The state has spent nearly $200 million on its criminal justice information management projects over the past decade. Information sharing among state agencies has improved, but officials struggle to make the information available statewide. To get a sense of why the CriMNet project has moved so slowly, one need only attend a meeting of its task force.
RUN BY COMMITTEE
Recently, about two dozen members debated proposed changes to data privacy laws. One committee spent a year developing the recommendations. But some members wanted to wait a year before bringing the issue to the Minnesota Legislature. Others, like public defender Bob Sykora, argued for action.
"Having been involved in this issue, I have never seen a room full of people with more ways to disagree than the last year on this delivery team. It was real creativity. I just don't think we'll ever get everybody lined up behind it," Sykora told the other CriMNet task force members.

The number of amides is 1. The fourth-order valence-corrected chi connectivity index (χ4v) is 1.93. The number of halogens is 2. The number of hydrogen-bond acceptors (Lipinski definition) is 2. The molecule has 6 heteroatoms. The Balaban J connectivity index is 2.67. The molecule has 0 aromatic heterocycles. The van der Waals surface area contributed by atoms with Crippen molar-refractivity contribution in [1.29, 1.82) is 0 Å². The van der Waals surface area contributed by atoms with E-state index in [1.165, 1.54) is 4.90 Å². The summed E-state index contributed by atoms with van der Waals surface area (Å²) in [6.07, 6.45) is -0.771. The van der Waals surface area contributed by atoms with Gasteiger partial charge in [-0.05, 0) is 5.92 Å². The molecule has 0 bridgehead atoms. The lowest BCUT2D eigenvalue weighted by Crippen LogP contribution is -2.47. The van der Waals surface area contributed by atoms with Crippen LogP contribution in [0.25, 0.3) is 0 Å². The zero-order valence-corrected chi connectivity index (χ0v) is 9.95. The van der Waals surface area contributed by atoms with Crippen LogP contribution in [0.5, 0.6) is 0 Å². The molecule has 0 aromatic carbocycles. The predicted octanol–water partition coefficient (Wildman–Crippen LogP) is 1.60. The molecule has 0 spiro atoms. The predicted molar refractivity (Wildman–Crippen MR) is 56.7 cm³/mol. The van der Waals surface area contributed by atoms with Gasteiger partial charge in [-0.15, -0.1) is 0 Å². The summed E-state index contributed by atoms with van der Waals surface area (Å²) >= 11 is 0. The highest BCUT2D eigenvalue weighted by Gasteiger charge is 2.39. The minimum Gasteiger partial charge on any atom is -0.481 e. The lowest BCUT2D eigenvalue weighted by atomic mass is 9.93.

The debate was about criminal histories. Who should have access to what information for background checks? What happens if there are mistakes in a person's criminal history file? Is it possible to correct that data or erase it from the system?
Bob Sykora says those are all thorny issues where the law just has not caught up with technology.
"The state of the law is pretty much designed around the file cabinet," says Sykora. "But the state of technology has advanced significantly, and policy-makers haven't been fully cognizant of the changes in the practical environment."